By musician and founding member of Talking Heads David Byrne, currently appearing on Broadway in “David Byrne’s American Utopia”:
I have been an artist my whole life. At some point in my life, I realized that these experiences had changed me as a person. I realized that this was some kind of collective ritual that healed me, and sometimes it had a similar effect on the audience as well.
Most of the time, this experience seems not to involve me as an individual, but me and my associates allowing a group social experience. We act as a catalyst and a facilitator of a moment that allows everyone to experience something that allows them to transcend themselves for a moment.
Being part of a larger group than âmeâ is a wonderful experience.
This could be at a music club, a Broadway theater, a dance club, or at a sporting event. Sociologist Emile Durkheim described this phenomenon as “collective efflorescence”. He wrote about it 100 years ago as something that happens in religious ceremonies. Now, I won’t assume that what we do in the theater or in concerts is necessarily religious or spiritual, but it participates in the same part of our nature as social animals. It is essential for who we are as humans. We are not just individuals – alone or looking at our screens. A big part of who we are is what happens when we are with other people.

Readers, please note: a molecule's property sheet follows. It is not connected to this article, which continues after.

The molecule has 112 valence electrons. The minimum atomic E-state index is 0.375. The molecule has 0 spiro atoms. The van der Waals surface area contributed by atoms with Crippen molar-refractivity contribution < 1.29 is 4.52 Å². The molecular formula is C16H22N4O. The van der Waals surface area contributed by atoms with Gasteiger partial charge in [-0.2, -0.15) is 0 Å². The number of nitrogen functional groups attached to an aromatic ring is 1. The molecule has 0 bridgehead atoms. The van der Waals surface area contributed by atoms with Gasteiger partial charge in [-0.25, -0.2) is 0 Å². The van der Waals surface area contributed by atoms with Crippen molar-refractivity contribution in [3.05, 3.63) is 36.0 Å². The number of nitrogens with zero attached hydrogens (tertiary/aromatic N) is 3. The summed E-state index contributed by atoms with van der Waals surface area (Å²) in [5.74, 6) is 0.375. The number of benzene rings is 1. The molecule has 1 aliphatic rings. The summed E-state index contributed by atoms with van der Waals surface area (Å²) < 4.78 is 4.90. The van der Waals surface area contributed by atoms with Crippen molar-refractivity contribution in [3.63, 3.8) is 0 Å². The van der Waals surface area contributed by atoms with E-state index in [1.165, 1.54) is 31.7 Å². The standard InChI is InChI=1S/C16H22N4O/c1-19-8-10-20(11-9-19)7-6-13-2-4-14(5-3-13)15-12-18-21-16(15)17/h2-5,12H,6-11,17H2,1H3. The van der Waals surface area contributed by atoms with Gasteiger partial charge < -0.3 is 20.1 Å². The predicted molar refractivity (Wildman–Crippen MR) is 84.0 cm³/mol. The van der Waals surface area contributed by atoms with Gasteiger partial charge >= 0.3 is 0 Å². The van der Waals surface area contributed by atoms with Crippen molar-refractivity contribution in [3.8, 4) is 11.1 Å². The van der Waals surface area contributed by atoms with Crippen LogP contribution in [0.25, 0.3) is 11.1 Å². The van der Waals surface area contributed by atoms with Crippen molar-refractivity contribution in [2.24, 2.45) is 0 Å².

This part of ourselves has been denied to us, at least in this country, for a year and a half. It was as if a part of our body – our souls, ourselves – had been cut off, taken away.
We weren’t quite whole.
Now we are starting to find this experience, this part of ourselves, again.
The feeling of becoming whole again is ecstatic! The audience bursts into spontaneous applause, not only for us artists, but for themselves, for the collective joy they have missed. Laugh together, applaud, be moved, everything together.
On stage, we feel the same.
Hopefully all of this can continue and we can become completely human again.
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Story produced by Sara Kugel. Publisher: Joseph Frandino.